Friday, June 17, 2011

What Affects the Rate of Reaction Between Hydrochloric Acid and Calcium Carbonate?

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PLANNING


For this experiment I am going to test how temperature affects the rate of reaction between hydrochloric acid and calcium carbonate. There were many variables that I could have chosen such as


Factors


Surface Area This would have meant changing the area of the calcium carbonate by grinding it up into smaller pieces. E.g. from a lump, to chips, to powder. This would mean that there would be more surface area meaning a higher rate of reaction because there is a higher area of contact between the reactants. The acid can get to all the calcium carbonate quicker.


Write your What Affects the Rate of Reaction Between Hydrochloric Acid and Calcium Carbonate? research paper


Concentration This would have meant changing the concentration of the acid from 1 mole, to 1.5 mole, to mole etc. This would increase the rate of reaction because there would be more acid in the experiment in relation to chalk, no matter what volume was in the beaker.


Temperature This meant changing the temperature of the acid. If the temperature is increased, then the average speed of any one particle will increase. This will then mean that there will be more collisions between particles causing the rate of the reaction to increase.


What We Chose


I could have chosen any factor to test whether certain variables affected the rate of reaction but thought that changing the temperature would change the rate of reaction the most and would be a successful experiment. It would also be easy to measure the amount of gas given off and also the temperature of the acid.


Safety


This experiment would have been very dangerous to perform without necessary safety precautions. There was concentrated hydrochloric acid, Bunsen burners and glass in the lab, which meant that safety glasses were to be worn. Precautions were also taken when lighting the Bunsen burner and handling hot objects. Hair was to be tied back and jumpers (preferably) taken off.


Fair Test


To make this a fair test, I will have to


· Make sure that there is the same amount of hydrochloric acid in the test tube in every experiment.


· Make sure that the hydrochloric acid is the concentration each time (1 mole).


· Make sure that I have the same amount of calcium chloride in each experiment.


· Make sure that the temperature of the acid is correct, and not still rising or dropping when I put the sodium chloride in.


· Make sure that the stopwatch is correctly activated at the right time when the calcium chloride goes into the hydrochloric acid.


· Have exactly the same amount of water in the measuring cylinder so that the water displacement reading from the carbon dioxide was correct.


· Get the calcium chloride in the acid as quick as possible, and in the same time so that the reaction took place in the same time frame.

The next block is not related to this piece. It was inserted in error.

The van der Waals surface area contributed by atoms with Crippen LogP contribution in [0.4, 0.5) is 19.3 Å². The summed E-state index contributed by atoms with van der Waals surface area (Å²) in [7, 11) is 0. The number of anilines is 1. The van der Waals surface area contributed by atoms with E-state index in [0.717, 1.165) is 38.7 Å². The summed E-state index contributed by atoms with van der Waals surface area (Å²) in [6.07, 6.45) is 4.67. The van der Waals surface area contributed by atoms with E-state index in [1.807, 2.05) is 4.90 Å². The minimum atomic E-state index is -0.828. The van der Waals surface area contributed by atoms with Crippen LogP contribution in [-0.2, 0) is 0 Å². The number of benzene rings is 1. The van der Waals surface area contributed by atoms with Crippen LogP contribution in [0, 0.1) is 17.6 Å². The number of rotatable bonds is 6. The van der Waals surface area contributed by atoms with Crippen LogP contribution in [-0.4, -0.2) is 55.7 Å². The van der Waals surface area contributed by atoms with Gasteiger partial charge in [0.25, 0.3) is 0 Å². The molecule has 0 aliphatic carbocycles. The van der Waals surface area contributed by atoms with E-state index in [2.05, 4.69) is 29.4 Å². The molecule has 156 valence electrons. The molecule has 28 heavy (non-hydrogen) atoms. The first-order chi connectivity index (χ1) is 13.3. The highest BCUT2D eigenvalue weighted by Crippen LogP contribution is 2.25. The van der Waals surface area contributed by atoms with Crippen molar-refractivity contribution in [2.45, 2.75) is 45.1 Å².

Prediction


I think that there will be an increase in the rate of reaction when the temperature is increased. This would be due to the particles colliding into each other more, causing the reaction to speed up. When the temperature is at room temperature it will be fairly slow at reacting and when we get to our highest temperature (40 degrees centigrade), it will be much faster and violent.


Equipment


The following is a list of the equipment that we used in this experiment


· 0cm uni-molar hydrochloric acid (HCL), although this was multiplied 15 times because we did 15 experiments.


· 1-gram calcium carbonate (CaCO) powder, although this was multiplied 15 times because we did 15 experiments.


· 1 Bunsen burner


· 1 Tripod


· 1 Gauze


· 1 Heatproof mat


· Gas


· 1 Test tube with delivery tube attached. This is where the reaction will take place. The delivery tube will be a tube that goes into the measuring cylinder in order for the carbon dioxide to be released and displace the water.


· Bung in order to trap the air in the test tube and make it flow down the delivery tube.


· 1 Thermometer to measure the temperature of the water in which the acid was placed.


· Water to put the test tube with acid in when heating the acid up.


· 1 Measuring Cylinder (50ml) to give us a reading of how much CO gas was given off, after displacement of the water.


· 1 Stopwatch to measure how long the carbon dioxide from the reaction took to displace 100 ml of water


· Matches


· 1 Weighing Boat to measure how much CaCO we were using.


· 1 Beaker to put the water in when heating up the acid.


· 1 Tub of water to put the measuring cylinder in when it is full of water.


· Safety glasses in order to give safety.


What am I measuring?


I am going to try and measure the carbon dioxide (CO) given off from the reaction of calcium chloride and hydrochloric acid. It will go out of the test tube, down the delivery tube and into the water of the measuring cylinder. The carbon dioxide will then displace the water and give us an accurate reading of how much CO was given off.





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